Home-court in tennis: Update
In yesterday’s post, I presented some research on the degree of home-court advantage in men’s tennis. Much of my reasoning was correct, but my dataset was flawed.
My intent was to exclude matches in which at least one of the players received a wild card into the tournament. This is an obvious selection bias when it comes to home-court: Wild cards are generally local heroes; they are also often players who tournament organizers think are better than their rankings reflect.
In processing the data, I got rid of some of the WCs, but nowhere near all. Of my sample of 666 matches, 222 (yikes, this is getting creepy) had a wild card in them. So that leaves a sample of 444 matches from 2009.
Of the 444 matches, the home player won 266, or 60 percent. Using my algorithm for predicting the outcome of each match, the home player should have won 227–just barely more than half.
In other words, my surprise yesterday (and ensuing convoluted explanation) was purely a result of including the wild cards. On average, the home player and his opponent were equally matched.
The new conclusion is that players are about 17 percent more likely to win when they are in front of their home crowd and their opponent is not. To include this in my algorithm, multiply the home player’s ranking points by 1.5.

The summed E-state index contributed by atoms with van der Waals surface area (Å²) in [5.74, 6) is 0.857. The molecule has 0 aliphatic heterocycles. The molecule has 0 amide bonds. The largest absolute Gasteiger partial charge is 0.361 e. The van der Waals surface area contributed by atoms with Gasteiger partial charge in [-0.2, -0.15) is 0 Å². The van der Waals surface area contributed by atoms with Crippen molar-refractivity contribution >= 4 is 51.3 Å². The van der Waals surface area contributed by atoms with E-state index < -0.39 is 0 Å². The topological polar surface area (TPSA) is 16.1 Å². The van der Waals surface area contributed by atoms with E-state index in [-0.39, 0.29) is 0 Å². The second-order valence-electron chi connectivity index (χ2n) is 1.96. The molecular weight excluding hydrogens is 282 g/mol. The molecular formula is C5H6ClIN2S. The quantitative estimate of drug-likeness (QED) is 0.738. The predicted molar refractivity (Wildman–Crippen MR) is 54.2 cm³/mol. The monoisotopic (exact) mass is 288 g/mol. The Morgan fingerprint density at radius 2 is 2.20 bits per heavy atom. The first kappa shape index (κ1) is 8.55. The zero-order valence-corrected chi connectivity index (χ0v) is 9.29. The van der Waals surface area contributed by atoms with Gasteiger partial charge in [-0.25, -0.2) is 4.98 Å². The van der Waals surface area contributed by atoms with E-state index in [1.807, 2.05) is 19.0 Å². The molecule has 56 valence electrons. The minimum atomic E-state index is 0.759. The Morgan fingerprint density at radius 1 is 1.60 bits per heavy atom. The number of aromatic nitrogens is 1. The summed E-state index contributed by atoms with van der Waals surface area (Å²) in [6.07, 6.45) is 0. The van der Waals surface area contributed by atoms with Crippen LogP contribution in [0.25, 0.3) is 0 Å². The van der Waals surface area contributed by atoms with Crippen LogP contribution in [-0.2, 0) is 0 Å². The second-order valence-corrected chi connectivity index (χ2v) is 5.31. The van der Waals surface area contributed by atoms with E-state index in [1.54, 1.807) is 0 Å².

A note on wild cards
We can draw some obvious conclusions about wild cards, too. If removing WCs from the sample means the home-court advantage goes down, the home-court advantage for WCs must be bigger. And since the majority of WCs are playing in their home country, we may be able to say that there is some sort of “WC advantage.”
As I’ve suggested, it isn’t so much that wild cards have an advantage, it’s that a wild card’s ranking points are much less likely to accurately reflect the player’s skill level. To take just two examples, David Nalbandian and James Blake both received several wild cards this summer. Both players are returning from injury. My algorithm sees them as players outside of the top 100, but obviously, when healthy, they are far better than that.
(That’s one reason I’m interested in the notion of ‘peak ranking.’ If Pete Sampras came out of retirement tomorrow, he’d almost instantly be able to beat players in the top 50, if not the top 20 or even top 10. But it would be some time before his ranking reflected that. We’ve seen this phenomenon in the women’s game with Kim Clijsters and Justin Henin.)
There’s a lot more to study here on another day.